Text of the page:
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item Hatfield, Jerry
item Prueger, John

Submitted to: International Crop Science Congress Proceedings
Publication Type: Proceedings
Publication Acceptance Date: 10/1/2004
Publication Date: 10/1/2004
Citation: Hatfield, J.L., Prueger, J.H. 2004. Nitrogen Over-Use, Under-Use, and Efficiency. International Crop Science Congress Proceedings. 4th International Crop Science Congress, September 26 to October 1, 2004. Brisbane, Queensland, Australia. p. 52.

Interpretive Summary: Nitrogen is one of the critical requirements for plant growth; however, there is increasing concern that farmers are not using nitrogen fertilizer as efficiently as possible. This assumption is based on increasing observations of nitrate-nitrogen present in surface water and some ground water supplies. Management of nitrogen is made more complex by the fact that nitrate-nitrogen is extremely mobile in water and moves rapidly with moving water. The demand from the public to reduce nitrate-nitrogen levels in water supplies while increasing food supply around the world creates a tension on future crop production practices. This review is developed to evaluate nitrogen response on corn in central Iowa and showed yield response to nitrogen was affected by the amount of water available to the crop. Producers need to understand that increasing nitrogen use efficiency by crops will depend upon the amount of water available for crop growth and the nitrogen rate. Applying this information can improve crop production in areas that depend upon rainfall for crop growth. This knowledge is helping producers reduce their nitrogen application and decrease nitrate-nitrogen loss from fields into nearby water supplies.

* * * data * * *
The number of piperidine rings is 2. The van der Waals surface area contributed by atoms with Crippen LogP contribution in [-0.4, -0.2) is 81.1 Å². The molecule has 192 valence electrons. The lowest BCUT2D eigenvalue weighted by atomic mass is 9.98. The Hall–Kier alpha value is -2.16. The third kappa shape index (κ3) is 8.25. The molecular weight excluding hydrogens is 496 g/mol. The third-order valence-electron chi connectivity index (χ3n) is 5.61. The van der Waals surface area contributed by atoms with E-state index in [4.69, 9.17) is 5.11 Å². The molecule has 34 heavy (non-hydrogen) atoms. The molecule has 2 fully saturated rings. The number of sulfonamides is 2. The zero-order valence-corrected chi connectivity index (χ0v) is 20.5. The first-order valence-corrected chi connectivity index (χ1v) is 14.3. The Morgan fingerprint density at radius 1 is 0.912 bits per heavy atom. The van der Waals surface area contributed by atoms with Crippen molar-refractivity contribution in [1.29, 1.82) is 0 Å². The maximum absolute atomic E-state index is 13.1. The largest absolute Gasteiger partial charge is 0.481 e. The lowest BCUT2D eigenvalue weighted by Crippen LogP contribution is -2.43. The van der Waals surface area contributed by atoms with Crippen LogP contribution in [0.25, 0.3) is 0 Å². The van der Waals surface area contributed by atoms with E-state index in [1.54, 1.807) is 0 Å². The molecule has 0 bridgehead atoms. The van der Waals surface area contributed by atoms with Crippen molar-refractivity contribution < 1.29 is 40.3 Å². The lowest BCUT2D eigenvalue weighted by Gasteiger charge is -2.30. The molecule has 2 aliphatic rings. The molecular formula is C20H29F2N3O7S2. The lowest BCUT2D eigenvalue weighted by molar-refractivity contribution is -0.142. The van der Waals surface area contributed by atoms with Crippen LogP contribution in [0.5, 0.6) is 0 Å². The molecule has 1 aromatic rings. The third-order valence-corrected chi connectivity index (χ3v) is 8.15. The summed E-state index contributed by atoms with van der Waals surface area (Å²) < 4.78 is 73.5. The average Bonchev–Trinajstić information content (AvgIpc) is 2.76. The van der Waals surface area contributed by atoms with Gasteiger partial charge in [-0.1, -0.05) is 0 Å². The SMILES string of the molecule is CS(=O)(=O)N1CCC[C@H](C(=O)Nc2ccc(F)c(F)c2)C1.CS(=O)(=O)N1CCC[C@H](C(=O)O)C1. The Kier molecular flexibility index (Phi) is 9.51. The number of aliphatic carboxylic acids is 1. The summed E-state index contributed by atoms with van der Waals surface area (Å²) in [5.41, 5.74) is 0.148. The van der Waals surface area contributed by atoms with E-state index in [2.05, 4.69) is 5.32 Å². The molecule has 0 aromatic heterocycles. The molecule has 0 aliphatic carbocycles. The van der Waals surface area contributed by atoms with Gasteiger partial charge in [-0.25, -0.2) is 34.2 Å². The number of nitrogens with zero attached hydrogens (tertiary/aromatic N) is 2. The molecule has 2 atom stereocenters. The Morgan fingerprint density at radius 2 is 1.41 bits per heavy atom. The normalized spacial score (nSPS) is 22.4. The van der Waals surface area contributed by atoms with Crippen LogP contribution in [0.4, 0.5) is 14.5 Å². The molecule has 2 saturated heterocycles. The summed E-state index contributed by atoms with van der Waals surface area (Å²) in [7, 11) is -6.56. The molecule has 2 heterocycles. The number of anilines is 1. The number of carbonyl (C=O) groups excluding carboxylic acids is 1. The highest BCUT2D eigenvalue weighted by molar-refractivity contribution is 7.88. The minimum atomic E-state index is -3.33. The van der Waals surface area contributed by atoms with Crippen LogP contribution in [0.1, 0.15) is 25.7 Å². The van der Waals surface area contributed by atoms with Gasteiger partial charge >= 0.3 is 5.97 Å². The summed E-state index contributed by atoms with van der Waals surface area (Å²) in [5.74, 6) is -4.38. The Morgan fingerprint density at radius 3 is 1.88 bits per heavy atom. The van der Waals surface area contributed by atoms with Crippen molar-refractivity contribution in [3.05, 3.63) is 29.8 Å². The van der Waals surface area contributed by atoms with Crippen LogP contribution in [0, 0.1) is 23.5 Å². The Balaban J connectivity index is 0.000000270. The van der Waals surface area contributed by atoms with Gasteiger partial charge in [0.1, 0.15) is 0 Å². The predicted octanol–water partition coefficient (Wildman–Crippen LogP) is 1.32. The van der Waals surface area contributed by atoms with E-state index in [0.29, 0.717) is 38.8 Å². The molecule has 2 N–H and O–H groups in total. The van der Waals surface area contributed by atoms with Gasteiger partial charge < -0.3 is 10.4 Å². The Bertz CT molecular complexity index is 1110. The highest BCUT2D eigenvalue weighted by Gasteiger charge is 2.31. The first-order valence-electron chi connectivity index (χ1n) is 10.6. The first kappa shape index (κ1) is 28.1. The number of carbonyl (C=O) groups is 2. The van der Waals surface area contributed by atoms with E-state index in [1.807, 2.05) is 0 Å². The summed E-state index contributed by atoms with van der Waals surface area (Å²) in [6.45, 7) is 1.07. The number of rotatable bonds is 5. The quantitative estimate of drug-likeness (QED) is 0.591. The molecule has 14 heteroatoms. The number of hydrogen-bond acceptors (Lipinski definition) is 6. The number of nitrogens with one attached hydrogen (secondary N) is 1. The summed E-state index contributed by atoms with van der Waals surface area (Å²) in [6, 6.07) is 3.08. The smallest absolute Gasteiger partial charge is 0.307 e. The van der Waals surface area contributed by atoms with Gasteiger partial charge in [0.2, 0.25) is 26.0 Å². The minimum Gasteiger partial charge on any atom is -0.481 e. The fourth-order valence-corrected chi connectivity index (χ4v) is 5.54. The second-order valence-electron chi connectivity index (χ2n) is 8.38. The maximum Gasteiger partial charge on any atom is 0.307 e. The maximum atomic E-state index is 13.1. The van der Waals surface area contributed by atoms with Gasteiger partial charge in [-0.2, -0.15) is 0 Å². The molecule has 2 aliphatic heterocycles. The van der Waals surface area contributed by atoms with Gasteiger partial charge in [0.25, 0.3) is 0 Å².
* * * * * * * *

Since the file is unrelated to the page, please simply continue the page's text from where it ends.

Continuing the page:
Technical Abstract: Nitrogen is a critical element for plant growth and plant response to added nitrogen (N) has proven to be a valuable agronomic practice. However, N is a complex element and extremely mobile in the environment leading to increases in nitrate concentrations in surface and ground water. These detections are often attributed to application rates to crops that exceed agronomic needs. Nitrate in water is a world-wide problem and agriculture is being asked to develop farming systems that will reduce the leaching of nitrate from fields and decrease both the concentration and load of nitrate in water. Nitrogen fertilizer use in the world continues to increase in developing countries; however, it has remained relatively constant for the past 15 years in developed countries. Management of N in farming systems is difficult because of the interactions between soil mineralization potential, soil water availability, and the type of crop grown. A detailed study has been conducted on corn (Zea mays L.) in Iowa that demonstrates the interactions between soil water, N, and yield. Yield response to N showed a decrease with N rates above 116 kg ha**-1. This response was due to water deficits during grain-filling that reduced yield and water use efficiency. Increasing N rates decreased the yield variation within fields without increasing the yield. Management of N within fields can be improved through an analysis of the soil organic matter content and the soil water holding capacity within. Integrating soil water with N management will increase the efficiency of N use and decrease the environmental impact of agriculture.